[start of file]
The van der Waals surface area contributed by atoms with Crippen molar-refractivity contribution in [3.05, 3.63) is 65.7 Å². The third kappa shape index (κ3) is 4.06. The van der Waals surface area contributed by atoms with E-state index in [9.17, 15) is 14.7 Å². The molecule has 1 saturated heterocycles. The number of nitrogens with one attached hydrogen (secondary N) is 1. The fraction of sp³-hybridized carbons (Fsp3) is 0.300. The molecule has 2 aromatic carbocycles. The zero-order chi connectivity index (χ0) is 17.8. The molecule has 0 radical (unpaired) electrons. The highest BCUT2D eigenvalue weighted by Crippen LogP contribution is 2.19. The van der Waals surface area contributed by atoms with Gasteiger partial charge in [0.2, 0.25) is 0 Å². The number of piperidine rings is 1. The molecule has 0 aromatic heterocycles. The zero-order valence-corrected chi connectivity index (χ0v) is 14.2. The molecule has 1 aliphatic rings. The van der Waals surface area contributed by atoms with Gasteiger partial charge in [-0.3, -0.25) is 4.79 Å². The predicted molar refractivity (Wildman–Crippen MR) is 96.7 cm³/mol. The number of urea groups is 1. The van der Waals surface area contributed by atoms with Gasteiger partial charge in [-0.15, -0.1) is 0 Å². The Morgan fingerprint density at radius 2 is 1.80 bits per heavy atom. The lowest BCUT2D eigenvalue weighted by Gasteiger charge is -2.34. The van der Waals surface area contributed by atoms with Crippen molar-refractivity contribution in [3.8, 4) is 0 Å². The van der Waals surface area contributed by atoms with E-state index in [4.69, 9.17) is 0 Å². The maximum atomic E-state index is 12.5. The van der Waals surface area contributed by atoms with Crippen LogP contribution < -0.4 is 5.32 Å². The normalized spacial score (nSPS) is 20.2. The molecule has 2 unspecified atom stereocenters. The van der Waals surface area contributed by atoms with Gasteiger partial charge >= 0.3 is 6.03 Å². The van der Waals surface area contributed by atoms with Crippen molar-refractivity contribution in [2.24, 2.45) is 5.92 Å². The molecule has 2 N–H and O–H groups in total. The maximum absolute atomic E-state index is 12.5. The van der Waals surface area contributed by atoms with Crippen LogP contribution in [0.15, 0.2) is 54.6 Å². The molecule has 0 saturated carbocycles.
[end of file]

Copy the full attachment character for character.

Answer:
The van der Waals surface area contributed by atoms with Crippen molar-refractivity contribution in [3.05, 3.63) is 65.7 Å². The third kappa shape index (κ3) is 4.06. The van der Waals surface area contributed by atoms with E-state index in [9.17, 15) is 14.7 Å². The molecule has 1 saturated heterocycles. The number of nitrogens with one attached hydrogen (secondary N) is 1. The fraction of sp³-hybridized carbons (Fsp3) is 0.300. The molecule has 2 aromatic carbocycles. The zero-order chi connectivity index (χ0) is 17.8. The molecule has 0 radical (unpaired) electrons. The highest BCUT2D eigenvalue weighted by Crippen LogP contribution is 2.19. The van der Waals surface area contributed by atoms with Gasteiger partial charge in [0.2, 0.25) is 0 Å². The number of piperidine rings is 1. The molecule has 0 aromatic heterocycles. The zero-order valence-corrected chi connectivity index (χ0v) is 14.2. The molecule has 1 aliphatic rings. The van der Waals surface area contributed by atoms with Gasteiger partial charge in [-0.3, -0.25) is 4.79 Å². The predicted molar refractivity (Wildman–Crippen MR) is 96.7 cm³/mol. The number of urea groups is 1. The van der Waals surface area contributed by atoms with Gasteiger partial charge in [-0.15, -0.1) is 0 Å². The Morgan fingerprint density at radius 2 is 1.80 bits per heavy atom. The lowest BCUT2D eigenvalue weighted by Gasteiger charge is -2.34. The van der Waals surface area contributed by atoms with Crippen molar-refractivity contribution in [3.8, 4) is 0 Å². The van der Waals surface area contributed by atoms with E-state index in [4.69, 9.17) is 0 Å². The maximum atomic E-state index is 12.5. The van der Waals surface area contributed by atoms with Crippen LogP contribution < -0.4 is 5.32 Å². The normalized spacial score (nSPS) is 20.2. The molecule has 2 unspecified atom stereocenters. The van der Waals surface area contributed by atoms with Gasteiger partial charge >= 0.3 is 6.03 Å². The van der Waals surface area contributed by atoms with Crippen molar-refractivity contribution in [2.24, 2.45) is 5.92 Å². The molecule has 2 N–H and O–H groups in total. The maximum absolute atomic E-state index is 12.5. The van der Waals surface area contributed by atoms with Crippen LogP contribution in [0.15, 0.2) is 54.6 Å². The molecule has 0 saturated carbocycles.